Environmental Support | Work-Related Musculoskeletal Disorders (WMSDs) Interventions

Environmental support to prevent WMSDs1-9

Environmental support provides a worksite physically designed to encourage good health.

Intervention strategies for controlling ergonomic hazards that are associated with risk factors for WMSDs include developing engineering and administrative controls

  • The preferred approach to preventing and controlling WMSDs revolve around the design of jobs and job tasks. Job design related to ergonomic interventions includes workstation layout; selection and use of tools; and work methods that account for the capabilities and limitations of workers such as modifying or accommodating employees with functional limitations secondary to WMSDs
  • If risk factors for WMSDs are present following a job analysis, employers can implement engineering controls to reduce ergonomic risk including: changing workstation layout such as locating tools within short reaching distances; changing the way materials or parts are transported or manipulated such as using mechanical assist devices; changing work processes or products to reduce exposures to risk factors
  • Administrative controls can also be helpful in the short term until more permanent engineering controls are established, if possible
  • Common administrative controls for reducing the risk of WMSDs include: reducing shift length or limiting overtime; scheduling more breaks to allow rest and recovery; rotating workers through several jobs with different physical demands to reduce stress on the body; and adjusting the pace of work to relieve repetitive motion risks and increase worker control of the work process
  • The CDC National Institute for Occupational Safety and Health (NIOSH) Elements of Ergonomic Programs primer contains detailed discussion and examples on developing, implementing, and evaluating engineering and administrative controls

Environmental support for physical activity or weight management is effective in improving health outcomes for persons with arthritis

  • Research has shown that physical activity decreases pain, improves function, and delays disability for persons with arthritis
  • Research suggests that maintaining a healthy weight reduces the risk of developing arthritis and may decrease disease progression
  • The health-related environmental support strategies and inverventions for physical activity and nutrition include lifestyle activities that can be promoted to individuals with arthritis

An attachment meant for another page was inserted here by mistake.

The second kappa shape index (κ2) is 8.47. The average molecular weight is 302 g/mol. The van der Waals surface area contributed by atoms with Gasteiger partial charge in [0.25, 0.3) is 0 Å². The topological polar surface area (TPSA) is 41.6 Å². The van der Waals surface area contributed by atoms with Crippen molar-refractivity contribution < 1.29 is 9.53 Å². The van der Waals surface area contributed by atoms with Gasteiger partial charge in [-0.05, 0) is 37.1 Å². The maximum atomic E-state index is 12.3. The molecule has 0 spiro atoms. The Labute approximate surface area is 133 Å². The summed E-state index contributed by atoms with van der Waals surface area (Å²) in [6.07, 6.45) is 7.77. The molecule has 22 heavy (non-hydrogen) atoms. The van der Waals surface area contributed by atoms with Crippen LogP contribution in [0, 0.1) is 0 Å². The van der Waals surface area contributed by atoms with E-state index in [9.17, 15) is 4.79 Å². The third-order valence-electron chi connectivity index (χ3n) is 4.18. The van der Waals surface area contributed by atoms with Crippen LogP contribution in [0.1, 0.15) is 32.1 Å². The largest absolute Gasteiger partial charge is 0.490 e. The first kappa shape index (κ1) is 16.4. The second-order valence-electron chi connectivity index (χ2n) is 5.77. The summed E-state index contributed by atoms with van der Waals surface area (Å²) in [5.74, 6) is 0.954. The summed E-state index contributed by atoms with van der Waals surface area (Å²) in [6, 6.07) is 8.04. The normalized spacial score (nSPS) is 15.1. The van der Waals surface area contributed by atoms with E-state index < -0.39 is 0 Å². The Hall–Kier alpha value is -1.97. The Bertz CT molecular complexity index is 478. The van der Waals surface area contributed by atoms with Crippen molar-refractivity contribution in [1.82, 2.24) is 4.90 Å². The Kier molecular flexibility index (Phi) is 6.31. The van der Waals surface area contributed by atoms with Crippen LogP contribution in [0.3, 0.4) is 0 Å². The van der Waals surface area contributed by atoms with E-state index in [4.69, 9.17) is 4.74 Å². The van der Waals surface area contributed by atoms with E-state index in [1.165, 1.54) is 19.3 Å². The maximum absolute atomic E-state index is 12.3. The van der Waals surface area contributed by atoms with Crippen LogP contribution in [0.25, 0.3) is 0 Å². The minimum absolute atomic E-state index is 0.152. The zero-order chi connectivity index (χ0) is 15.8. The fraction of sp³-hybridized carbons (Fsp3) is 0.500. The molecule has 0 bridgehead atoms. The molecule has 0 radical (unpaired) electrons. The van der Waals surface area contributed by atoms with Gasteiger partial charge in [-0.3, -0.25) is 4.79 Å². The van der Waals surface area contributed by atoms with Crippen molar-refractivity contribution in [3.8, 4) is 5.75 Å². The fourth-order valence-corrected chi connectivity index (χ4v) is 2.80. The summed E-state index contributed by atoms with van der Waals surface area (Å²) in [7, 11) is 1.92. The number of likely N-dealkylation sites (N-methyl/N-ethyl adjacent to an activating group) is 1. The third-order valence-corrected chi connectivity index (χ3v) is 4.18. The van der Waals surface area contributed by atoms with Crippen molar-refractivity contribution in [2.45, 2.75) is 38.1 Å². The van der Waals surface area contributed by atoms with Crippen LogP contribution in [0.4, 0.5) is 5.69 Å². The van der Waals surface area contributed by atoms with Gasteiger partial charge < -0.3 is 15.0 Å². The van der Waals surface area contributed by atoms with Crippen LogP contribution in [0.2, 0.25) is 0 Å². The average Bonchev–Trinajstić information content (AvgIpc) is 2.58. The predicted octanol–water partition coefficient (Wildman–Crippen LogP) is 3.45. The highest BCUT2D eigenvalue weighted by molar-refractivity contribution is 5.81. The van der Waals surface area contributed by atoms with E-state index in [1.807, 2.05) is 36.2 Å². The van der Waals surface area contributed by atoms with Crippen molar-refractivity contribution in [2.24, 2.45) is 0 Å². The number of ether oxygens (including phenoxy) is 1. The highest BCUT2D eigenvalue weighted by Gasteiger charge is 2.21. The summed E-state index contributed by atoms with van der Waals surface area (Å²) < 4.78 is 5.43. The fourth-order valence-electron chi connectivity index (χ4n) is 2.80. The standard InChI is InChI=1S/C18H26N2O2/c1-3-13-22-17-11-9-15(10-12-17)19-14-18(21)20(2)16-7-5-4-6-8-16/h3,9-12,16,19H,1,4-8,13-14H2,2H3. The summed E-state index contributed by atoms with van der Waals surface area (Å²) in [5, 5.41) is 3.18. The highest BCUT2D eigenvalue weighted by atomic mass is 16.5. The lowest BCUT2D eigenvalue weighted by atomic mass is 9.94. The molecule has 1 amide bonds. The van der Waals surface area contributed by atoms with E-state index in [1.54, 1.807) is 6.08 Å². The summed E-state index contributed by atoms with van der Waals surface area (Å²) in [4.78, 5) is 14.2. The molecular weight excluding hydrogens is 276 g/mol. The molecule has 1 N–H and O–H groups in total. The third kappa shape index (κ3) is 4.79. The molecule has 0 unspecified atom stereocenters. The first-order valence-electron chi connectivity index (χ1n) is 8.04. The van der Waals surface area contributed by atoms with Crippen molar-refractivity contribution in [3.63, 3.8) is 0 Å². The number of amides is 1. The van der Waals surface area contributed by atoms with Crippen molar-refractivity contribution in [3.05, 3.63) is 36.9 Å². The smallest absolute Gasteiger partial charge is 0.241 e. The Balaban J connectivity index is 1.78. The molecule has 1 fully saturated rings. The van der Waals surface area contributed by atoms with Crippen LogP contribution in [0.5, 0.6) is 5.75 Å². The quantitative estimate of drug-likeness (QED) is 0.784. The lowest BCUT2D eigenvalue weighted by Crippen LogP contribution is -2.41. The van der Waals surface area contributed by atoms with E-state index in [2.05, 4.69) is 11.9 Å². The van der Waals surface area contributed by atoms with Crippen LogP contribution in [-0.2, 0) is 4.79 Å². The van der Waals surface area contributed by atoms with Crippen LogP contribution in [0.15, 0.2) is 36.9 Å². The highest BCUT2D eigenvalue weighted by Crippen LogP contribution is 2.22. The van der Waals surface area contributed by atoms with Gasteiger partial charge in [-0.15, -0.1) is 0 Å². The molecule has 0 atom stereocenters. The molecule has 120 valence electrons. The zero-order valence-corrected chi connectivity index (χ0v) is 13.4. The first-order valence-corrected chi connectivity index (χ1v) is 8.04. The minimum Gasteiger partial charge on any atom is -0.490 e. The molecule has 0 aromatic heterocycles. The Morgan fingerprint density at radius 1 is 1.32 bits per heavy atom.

1.  Centers for Disease Control and Prevention; National Institute for Occupational Safety and Health. Elements of ergonomic programs: a primer based on evaluations of musculoskeletal disorders. 1997. DHHS (NIOSH) Publication No. 97-117. Available from: https://www.cdc.gov/niosh/docs/97-117/.

2.  Centers for Disease Control and Prevention. Targeting arthritis: improving quality of Life for more than 46 million Americans, At-A-Glance 2008. Atlanta, GA: U.S. Department of Health and Human Services, 2008.

3.  Dunlop DD. Risk factors for functional decline in older adults with arthritis. Arthritis Rheum 2005;52:1274–82.

4.  Shih M, Hootman JM, Kruger J, Helmick CG. Physical Activity in Men and Women with Arthritis: National Health Interview Survey, 2002. Am J Prev Med 2006; 30(5):385–393.

5.  Penninx BW, Messier SP, Rejeski WJ, et al. Physical exercise and the prevention of disability in activities of daily living in older persons with osteoarthritis. Arch Intern Med 2001;161:2309–16.

6.  Westby MD. A health professional’s guide to exercise prescription for people with arthritis: a review of aerobic fitness activities. Arthritis Rheum 2001;45:501–11.

7.  Thomas KS, Muir KR, Doherty M, Jones AC, O’Reilly SC, Bassey EJ. Home-based exercise programme for knee pain and knee osteoarthritis: randomised controlled trial. BMJ 2002;325:752.

8.  Messier SP, Loeser RF, Miller GD, et al. Exercise and dietary weight loss in overweight and obese older adults with knee osteoarthritis: the Arthritis, Diet, and Activity Promotion Trial. Arthritis Rheum 2004;50:1501–10.

9.  Brady TJ, Kruger J, Helmick CG, Callahan LF, Boutaugh ML. Intervention programs for arthritis and other rheumatic diseases. Health Educ Behav 2003;30:44–63.